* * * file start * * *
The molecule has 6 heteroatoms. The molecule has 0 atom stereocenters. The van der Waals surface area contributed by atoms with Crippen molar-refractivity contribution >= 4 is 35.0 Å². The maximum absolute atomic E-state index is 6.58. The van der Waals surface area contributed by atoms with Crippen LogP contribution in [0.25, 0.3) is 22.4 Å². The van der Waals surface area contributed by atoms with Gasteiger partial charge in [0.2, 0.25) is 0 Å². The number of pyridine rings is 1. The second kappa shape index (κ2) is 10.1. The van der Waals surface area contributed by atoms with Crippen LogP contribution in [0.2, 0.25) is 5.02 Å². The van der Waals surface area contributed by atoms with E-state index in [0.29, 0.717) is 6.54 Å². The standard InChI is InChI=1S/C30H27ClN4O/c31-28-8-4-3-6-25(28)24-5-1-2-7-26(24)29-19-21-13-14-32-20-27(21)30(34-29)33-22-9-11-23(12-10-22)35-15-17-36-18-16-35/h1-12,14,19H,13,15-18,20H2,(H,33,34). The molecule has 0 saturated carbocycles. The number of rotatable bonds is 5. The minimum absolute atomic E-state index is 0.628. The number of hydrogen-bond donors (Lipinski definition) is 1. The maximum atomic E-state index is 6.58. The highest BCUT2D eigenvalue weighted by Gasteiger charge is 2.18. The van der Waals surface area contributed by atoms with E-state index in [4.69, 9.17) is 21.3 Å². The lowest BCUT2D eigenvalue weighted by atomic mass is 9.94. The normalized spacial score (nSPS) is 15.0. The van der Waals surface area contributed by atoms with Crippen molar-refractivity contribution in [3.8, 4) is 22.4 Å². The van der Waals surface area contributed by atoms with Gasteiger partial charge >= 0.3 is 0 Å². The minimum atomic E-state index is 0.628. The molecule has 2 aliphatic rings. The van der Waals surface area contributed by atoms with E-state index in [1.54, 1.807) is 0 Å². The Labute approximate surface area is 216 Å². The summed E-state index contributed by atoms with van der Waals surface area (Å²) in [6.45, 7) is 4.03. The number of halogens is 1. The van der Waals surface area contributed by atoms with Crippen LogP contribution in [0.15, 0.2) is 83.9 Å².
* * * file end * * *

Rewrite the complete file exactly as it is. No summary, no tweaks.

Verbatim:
The molecule has 6 heteroatoms. The molecule has 0 atom stereocenters. The van der Waals surface area contributed by atoms with Crippen molar-refractivity contribution >= 4 is 35.0 Å². The maximum absolute atomic E-state index is 6.58. The van der Waals surface area contributed by atoms with Crippen LogP contribution in [0.25, 0.3) is 22.4 Å². The van der Waals surface area contributed by atoms with Gasteiger partial charge in [0.2, 0.25) is 0 Å². The number of pyridine rings is 1. The second kappa shape index (κ2) is 10.1. The van der Waals surface area contributed by atoms with Crippen LogP contribution in [0.2, 0.25) is 5.02 Å². The van der Waals surface area contributed by atoms with E-state index in [0.29, 0.717) is 6.54 Å². The standard InChI is InChI=1S/C30H27ClN4O/c31-28-8-4-3-6-25(28)24-5-1-2-7-26(24)29-19-21-13-14-32-20-27(21)30(34-29)33-22-9-11-23(12-10-22)35-15-17-36-18-16-35/h1-12,14,19H,13,15-18,20H2,(H,33,34). The molecule has 0 saturated carbocycles. The number of rotatable bonds is 5. The minimum absolute atomic E-state index is 0.628. The number of hydrogen-bond donors (Lipinski definition) is 1. The maximum atomic E-state index is 6.58. The highest BCUT2D eigenvalue weighted by Gasteiger charge is 2.18. The van der Waals surface area contributed by atoms with E-state index in [4.69, 9.17) is 21.3 Å². The lowest BCUT2D eigenvalue weighted by atomic mass is 9.94. The normalized spacial score (nSPS) is 15.0. The van der Waals surface area contributed by atoms with Crippen molar-refractivity contribution in [3.8, 4) is 22.4 Å². The van der Waals surface area contributed by atoms with Gasteiger partial charge >= 0.3 is 0 Å². The minimum atomic E-state index is 0.628. The molecule has 2 aliphatic rings. The van der Waals surface area contributed by atoms with E-state index in [1.54, 1.807) is 0 Å². The Labute approximate surface area is 216 Å². The summed E-state index contributed by atoms with van der Waals surface area (Å²) in [6.45, 7) is 4.03. The number of halogens is 1. The van der Waals surface area contributed by atoms with Crippen LogP contribution in [0.15, 0.2) is 83.9 Å².